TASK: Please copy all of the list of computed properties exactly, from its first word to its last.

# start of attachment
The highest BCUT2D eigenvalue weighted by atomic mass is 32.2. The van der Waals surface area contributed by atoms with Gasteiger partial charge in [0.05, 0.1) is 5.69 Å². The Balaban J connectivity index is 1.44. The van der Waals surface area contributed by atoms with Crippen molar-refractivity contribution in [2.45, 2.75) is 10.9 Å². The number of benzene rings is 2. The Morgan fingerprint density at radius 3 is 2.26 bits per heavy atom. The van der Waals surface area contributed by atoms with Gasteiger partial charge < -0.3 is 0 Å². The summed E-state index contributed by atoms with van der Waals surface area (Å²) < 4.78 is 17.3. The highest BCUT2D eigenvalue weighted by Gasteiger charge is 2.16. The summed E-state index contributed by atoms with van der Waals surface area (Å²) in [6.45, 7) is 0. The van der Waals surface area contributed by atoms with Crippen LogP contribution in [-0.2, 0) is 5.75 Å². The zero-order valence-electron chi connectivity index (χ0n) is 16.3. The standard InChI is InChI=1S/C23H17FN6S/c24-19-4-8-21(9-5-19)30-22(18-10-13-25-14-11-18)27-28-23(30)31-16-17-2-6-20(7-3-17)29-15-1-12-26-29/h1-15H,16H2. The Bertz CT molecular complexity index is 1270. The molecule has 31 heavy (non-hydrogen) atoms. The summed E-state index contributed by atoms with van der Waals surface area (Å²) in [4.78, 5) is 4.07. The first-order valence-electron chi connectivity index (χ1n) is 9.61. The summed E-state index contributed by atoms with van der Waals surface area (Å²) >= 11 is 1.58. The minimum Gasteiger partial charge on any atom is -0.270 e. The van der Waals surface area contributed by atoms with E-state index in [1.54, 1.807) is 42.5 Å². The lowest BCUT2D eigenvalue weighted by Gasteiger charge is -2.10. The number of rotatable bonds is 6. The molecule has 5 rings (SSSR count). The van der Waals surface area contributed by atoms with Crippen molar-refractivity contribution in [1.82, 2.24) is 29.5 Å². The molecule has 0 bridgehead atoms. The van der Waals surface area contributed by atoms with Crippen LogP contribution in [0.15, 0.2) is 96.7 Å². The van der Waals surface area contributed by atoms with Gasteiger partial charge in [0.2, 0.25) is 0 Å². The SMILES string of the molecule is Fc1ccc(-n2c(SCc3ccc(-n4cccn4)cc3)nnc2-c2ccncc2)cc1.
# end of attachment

The highest BCUT2D eigenvalue weighted by atomic mass is 32.2. The van der Waals surface area contributed by atoms with Gasteiger partial charge in [0.05, 0.1) is 5.69 Å². The Balaban J connectivity index is 1.44. The van der Waals surface area contributed by atoms with Crippen molar-refractivity contribution in [2.45, 2.75) is 10.9 Å². The number of benzene rings is 2. The Morgan fingerprint density at radius 3 is 2.26 bits per heavy atom. The van der Waals surface area contributed by atoms with Gasteiger partial charge < -0.3 is 0 Å². The summed E-state index contributed by atoms with van der Waals surface area (Å²) < 4.78 is 17.3. The highest BCUT2D eigenvalue weighted by Gasteiger charge is 2.16. The summed E-state index contributed by atoms with van der Waals surface area (Å²) in [6.45, 7) is 0. The van der Waals surface area contributed by atoms with Crippen LogP contribution in [-0.2, 0) is 5.75 Å². The zero-order valence-electron chi connectivity index (χ0n) is 16.3. The standard InChI is InChI=1S/C23H17FN6S/c24-19-4-8-21(9-5-19)30-22(18-10-13-25-14-11-18)27-28-23(30)31-16-17-2-6-20(7-3-17)29-15-1-12-26-29/h1-15H,16H2. The Bertz CT molecular complexity index is 1270. The molecule has 31 heavy (non-hydrogen) atoms. The summed E-state index contributed by atoms with van der Waals surface area (Å²) in [4.78, 5) is 4.07. The first-order valence-electron chi connectivity index (χ1n) is 9.61. The summed E-state index contributed by atoms with van der Waals surface area (Å²) >= 11 is 1.58. The minimum Gasteiger partial charge on any atom is -0.270 e. The van der Waals surface area contributed by atoms with E-state index in [1.54, 1.807) is 42.5 Å². The lowest BCUT2D eigenvalue weighted by Gasteiger charge is -2.10. The number of rotatable bonds is 6. The molecule has 5 rings (SSSR count). The van der Waals surface area contributed by atoms with Crippen molar-refractivity contribution in [1.82, 2.24) is 29.5 Å². The molecule has 0 bridgehead atoms. The van der Waals surface area contributed by atoms with Crippen LogP contribution in [0.15, 0.2) is 96.7 Å². The van der Waals surface area contributed by atoms with Gasteiger partial charge in [0.2, 0.25) is 0 Å². The SMILES string of the molecule is Fc1ccc(-n2c(SCc3ccc(-n4cccn4)cc3)nnc2-c2ccncc2)cc1.